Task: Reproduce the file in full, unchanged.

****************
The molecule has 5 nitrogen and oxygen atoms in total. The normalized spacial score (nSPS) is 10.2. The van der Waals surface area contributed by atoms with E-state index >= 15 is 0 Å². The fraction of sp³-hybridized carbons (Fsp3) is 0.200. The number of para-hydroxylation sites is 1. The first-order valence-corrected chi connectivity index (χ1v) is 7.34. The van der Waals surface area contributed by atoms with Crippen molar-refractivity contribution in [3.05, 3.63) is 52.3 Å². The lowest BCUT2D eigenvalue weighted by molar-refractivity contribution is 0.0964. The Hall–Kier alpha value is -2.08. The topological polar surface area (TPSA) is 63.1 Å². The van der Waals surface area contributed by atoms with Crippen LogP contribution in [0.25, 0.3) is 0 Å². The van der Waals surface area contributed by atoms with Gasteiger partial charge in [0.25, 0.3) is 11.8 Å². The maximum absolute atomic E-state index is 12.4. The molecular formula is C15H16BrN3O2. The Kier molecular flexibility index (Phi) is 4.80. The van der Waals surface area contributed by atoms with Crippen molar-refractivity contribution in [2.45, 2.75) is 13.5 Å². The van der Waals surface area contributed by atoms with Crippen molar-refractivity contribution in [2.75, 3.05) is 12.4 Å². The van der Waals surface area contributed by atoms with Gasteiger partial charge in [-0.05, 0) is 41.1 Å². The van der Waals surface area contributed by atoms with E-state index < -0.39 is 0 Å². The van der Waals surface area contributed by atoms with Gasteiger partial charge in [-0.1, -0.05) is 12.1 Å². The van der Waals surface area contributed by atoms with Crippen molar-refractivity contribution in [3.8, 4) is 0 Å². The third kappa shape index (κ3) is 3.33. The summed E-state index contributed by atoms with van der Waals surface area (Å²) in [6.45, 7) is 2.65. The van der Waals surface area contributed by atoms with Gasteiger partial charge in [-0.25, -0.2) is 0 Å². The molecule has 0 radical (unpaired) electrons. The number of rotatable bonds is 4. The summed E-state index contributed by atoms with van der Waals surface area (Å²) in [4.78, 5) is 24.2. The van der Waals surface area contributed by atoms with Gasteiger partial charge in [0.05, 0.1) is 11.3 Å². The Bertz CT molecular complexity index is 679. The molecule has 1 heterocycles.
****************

The molecule has 5 nitrogen and oxygen atoms in total. The normalized spacial score (nSPS) is 10.2. The van der Waals surface area contributed by atoms with E-state index >= 15 is 0 Å². The fraction of sp³-hybridized carbons (Fsp3) is 0.200. The number of para-hydroxylation sites is 1. The first-order valence-corrected chi connectivity index (χ1v) is 7.34. The van der Waals surface area contributed by atoms with Crippen molar-refractivity contribution in [3.05, 3.63) is 52.3 Å². The lowest BCUT2D eigenvalue weighted by molar-refractivity contribution is 0.0964. The Hall–Kier alpha value is -2.08. The topological polar surface area (TPSA) is 63.1 Å². The van der Waals surface area contributed by atoms with Crippen LogP contribution in [0.25, 0.3) is 0 Å². The van der Waals surface area contributed by atoms with Gasteiger partial charge in [0.25, 0.3) is 11.8 Å². The maximum absolute atomic E-state index is 12.4. The molecular formula is C15H16BrN3O2. The Kier molecular flexibility index (Phi) is 4.80. The van der Waals surface area contributed by atoms with Crippen molar-refractivity contribution in [2.45, 2.75) is 13.5 Å². The van der Waals surface area contributed by atoms with Crippen molar-refractivity contribution in [2.75, 3.05) is 12.4 Å². The van der Waals surface area contributed by atoms with Gasteiger partial charge in [-0.05, 0) is 41.1 Å². The van der Waals surface area contributed by atoms with E-state index < -0.39 is 0 Å². The van der Waals surface area contributed by atoms with Gasteiger partial charge in [-0.1, -0.05) is 12.1 Å². The van der Waals surface area contributed by atoms with Crippen molar-refractivity contribution in [3.8, 4) is 0 Å². The third kappa shape index (κ3) is 3.33. The summed E-state index contributed by atoms with van der Waals surface area (Å²) in [6.45, 7) is 2.65. The van der Waals surface area contributed by atoms with Gasteiger partial charge in [-0.25, -0.2) is 0 Å². The molecule has 0 radical (unpaired) electrons. The number of rotatable bonds is 4. The summed E-state index contributed by atoms with van der Waals surface area (Å²) in [4.78, 5) is 24.2. The van der Waals surface area contributed by atoms with Gasteiger partial charge in [0.05, 0.1) is 11.3 Å². The Bertz CT molecular complexity index is 679. The molecule has 1 heterocycles.